Chip Caray fisted out of TBS booth

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In a rather surprising development, TBS has opted to part ways with lead baseball voice Chip Caray, even though he had time remaining on his contract.
Caray received a great deal of criticism for his work in October. Most notable was his botched call in AL Central tiebreaker game between the Twins and Tigers, where a potentially decisive liner to left field was initially called a hit by the bumbling Caray.
The call, as repeated by the New York Times:
“Line drive. Base hit. Caught out there. The runner tags. Throw to the plate. On target. And in time! A double play!”
Caray’s lack of knowledge about the teams he was covering was also obvious. Though he’s been doing the Sunday game of the week for TBS the last two years, he wasn’t very familiar with the AL teams he was talking about. TBS should certainly be able to do better in regards to their postseason coverage. Caray, though, is also losing his Braves gig on Peachtree TV.
The Braves had already lost the late Skip Caray and the retired Pete Van Wieren in 2008 and Jon Sciambi to ESPN after last season. They’ll be on the lookout for some new talent now.

Must-Click Link: Remembering Eddie Grant the first major leaguer to die in combat

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As you get ready for Memorial Day weekend and whatever it entails for you and yours, take some time to read an excellent article from Mike Bates over at The Hardball Times.

The article is about Eddie Grant. You probably never heard of him. He was a journeyman infielder — often a backup — from 1905 through 1915. If you have heard of him, it was likely not for his baseball exploits, however: it was because he was the first active baseball player to die in combat, killed in the Battle of the Argonne Forest in October 1915.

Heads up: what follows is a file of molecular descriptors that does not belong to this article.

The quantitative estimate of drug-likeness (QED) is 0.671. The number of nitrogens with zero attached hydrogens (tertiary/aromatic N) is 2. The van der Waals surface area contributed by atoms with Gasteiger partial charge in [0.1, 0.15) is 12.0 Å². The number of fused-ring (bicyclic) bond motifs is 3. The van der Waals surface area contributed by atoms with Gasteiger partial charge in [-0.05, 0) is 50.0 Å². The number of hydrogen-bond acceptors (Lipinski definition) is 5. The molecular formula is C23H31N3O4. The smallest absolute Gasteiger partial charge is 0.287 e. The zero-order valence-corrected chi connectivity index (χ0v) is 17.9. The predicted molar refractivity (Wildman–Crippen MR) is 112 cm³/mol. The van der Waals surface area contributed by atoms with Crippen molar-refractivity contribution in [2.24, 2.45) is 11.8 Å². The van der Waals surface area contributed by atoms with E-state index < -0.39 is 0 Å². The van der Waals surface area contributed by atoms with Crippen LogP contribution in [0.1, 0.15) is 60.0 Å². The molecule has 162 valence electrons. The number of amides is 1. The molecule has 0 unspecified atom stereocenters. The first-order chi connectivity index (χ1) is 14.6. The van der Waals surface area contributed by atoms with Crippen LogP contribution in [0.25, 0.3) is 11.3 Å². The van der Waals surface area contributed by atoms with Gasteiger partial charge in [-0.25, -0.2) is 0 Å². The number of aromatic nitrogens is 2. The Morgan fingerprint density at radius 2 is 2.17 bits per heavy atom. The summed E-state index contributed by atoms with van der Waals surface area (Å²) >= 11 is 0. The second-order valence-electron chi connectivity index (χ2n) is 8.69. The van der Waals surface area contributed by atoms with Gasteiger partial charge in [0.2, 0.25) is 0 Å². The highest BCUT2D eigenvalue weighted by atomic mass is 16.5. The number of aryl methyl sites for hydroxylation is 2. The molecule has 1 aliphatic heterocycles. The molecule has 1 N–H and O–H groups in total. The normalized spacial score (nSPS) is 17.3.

Michael tells us about more than Grant’s death, however. He provides a great overview of his life and career. And notes that Grant didn’t even have to go to war if he didn’t want to. He was 34, had the chance to coach or manage and had a law degree and the potential to make a lot of money following his baseball career. He volunteered, however, for both patriotic and personal reasons. And it cost him his life.

Must-read stuff indeed. Especially this weekend.

The Indians are unveiling a Frank Robinson statue on Sunday

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The Cleveland Indians will unveil a Frank Robinson statue at Progressive Field on Saturday.

Robinson’s tenure in Cleveland was not long, but it was historic. On April 8, 1975, he became the first African-American manager in Major League history. He was a player-manager. One of the last ones, in fact. He spent two years in that role and then a third year — a partial year anyway — as a manager only. Robinson would go on to manage the Giants, Orioles and the Expos/Nationals, compiling a career record of 1065-1176 in 16 seasons. He is now a top MLB executive.

Robinson was, of course, a Hall of Fame player as well, lodging 21 seasons for the Reds, Orioles, Dodgers, Angels and Indians. He won two MVP awards and hit for the Triple Crown in 1966. Overall he hit 586 home runs – 10th all time – and was inducted into the Baseball Hall of Fame in 1982. For an inner-circle Hall of Famer with that kind of resume he is still, strangely enough, underrated. I guess that happens when your contemporaries are Willie Mays, Hank Aaron and Mickey Mantle.

Anyway, congrats to Frank Robinson for yet another well-deserved honor in a career full of them.